Wednesday, 27 April 2011

The Baltic Waters - Pool, Lake, Ocean?

A sea day like from the catalogue - sunshine, sunshine, sunshine. Phew, a lot of free time ahead. What a happy problem to have. So, while the day passes with books and meals and music and lectures (being lured into the lecture hall by creative lecturers) and waffles and watching the world go by, let's use the occasion to learn a little about this big mass of water we are currently travelling. Let's go back in time:
Map: Ron Blakey
When the world was very much younger, the continents had a completely different shape, size, and especially location. During their errands across our planets surface, driven by the slow but inexorable forces of mantle convection, they sustained many collisions, one of them known as the Caledonian Orogeny, the one that pressed North America against the Baltic parts of Europe and formed a mountain range that encompassed parts of Scotland (Caledonia) but also the entire front of western Norway. This big and in many places highly deformed block was connected to what is today central and southern Europe by a big fault line (Tornquist-Tesseire fault) that scarred the baserock from NW to SE over a long distance and will gain importance later on. These European masses were subjected to another, younger collision, which did not affect the northern parts significantly. It is only important to know that the aforementioned fault worked as a hinge around which the whole   system spun. The hinge itself subsided and formed a depression which subsequently was filled with sediments and is the weakness zone that shall - a long time after - turn into the Baltic sea.
Let's give the continent a break: Let the huge mountain ranges that span from southern England through Belgium down to Bohemia be levelled and carried away by erosion over time, let the oceans rise and fall again, watch the dinosaurs and many other species getting extinct by large-scale climatic events and impacts, witness a strange kind of mammal appear on the stage that walks on its hind legs, look how the continents assume their final position. And then it is time for ice. Enormous sheets of snow piling up in the North, being compressed to solid ice and forced across the land by its own weight, travel down south, doing many things at the same time:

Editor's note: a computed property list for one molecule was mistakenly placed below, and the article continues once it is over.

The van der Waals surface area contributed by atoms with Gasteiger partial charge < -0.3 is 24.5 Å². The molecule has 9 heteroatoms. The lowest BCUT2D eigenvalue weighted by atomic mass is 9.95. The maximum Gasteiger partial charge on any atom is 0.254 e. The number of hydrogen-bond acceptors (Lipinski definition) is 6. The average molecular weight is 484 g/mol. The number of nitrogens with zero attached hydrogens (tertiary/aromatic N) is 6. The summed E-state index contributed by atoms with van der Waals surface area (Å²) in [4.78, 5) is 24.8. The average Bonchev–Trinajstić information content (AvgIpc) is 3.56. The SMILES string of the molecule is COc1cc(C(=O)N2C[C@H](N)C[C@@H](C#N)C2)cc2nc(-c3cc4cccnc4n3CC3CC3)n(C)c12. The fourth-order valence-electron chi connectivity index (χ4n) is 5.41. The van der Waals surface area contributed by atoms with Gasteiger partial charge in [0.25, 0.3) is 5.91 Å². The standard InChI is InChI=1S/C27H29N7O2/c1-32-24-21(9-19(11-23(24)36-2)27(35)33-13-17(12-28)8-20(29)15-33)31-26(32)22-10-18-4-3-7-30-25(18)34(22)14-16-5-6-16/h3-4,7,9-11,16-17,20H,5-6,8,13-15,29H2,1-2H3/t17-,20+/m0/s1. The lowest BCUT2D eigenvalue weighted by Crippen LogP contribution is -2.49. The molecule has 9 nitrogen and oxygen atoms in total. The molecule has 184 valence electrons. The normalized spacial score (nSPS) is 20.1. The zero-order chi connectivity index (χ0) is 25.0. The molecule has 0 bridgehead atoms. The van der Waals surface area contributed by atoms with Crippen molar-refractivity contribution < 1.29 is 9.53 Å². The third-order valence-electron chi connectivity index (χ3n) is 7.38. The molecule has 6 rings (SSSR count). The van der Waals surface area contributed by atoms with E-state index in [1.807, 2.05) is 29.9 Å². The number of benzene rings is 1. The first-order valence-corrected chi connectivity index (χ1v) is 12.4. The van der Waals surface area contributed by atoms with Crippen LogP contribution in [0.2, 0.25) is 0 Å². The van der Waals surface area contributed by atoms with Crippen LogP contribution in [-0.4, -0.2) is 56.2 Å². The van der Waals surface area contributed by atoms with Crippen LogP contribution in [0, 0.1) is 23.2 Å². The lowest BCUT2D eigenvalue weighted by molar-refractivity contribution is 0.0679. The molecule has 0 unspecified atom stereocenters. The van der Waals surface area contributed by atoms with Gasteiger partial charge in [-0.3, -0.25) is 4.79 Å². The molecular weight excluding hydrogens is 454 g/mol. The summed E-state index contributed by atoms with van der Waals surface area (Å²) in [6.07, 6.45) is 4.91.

The ice crushes everything that is in the way, carrying the self-made debris over long distances, using it as grinding material when it cuts into higher areas to make fjords, or just  drop it somewhere else, where we find it today as moraine, sander or one of the impressive erratic blocks that are spread out over northern Europe.

When the ice finally retreated, enormous amounts of water were released and filled a shallow basin that had opened right on top of the weakness zone that once was the big fault line, scooped out by the passing ice - the Baltic sea. Please do not take "sea" in the same meaning as "ocean", for this basin contained nothing but meltwater, no salt whatsoever. Only very late, about 9000 years ago (which is practically today after lunch, in geological terms), a tiny connection opened up towards the North Atlantik, bringing in small amounts of salt water, flowing around Denmark.
So what we are crossing today is actually the worlds largest reservoir of brackish water, widely devoid of the abundance of life that is to be found in the depths of a "real" ocean. Speaking of depth: The Baltic "Sea" is very, very shallow, only 52 meters in average. But this won't surprise us anymore now, will it? Now that we have learnt about its origins.

Oh, yes, and then there was the fashion show at night...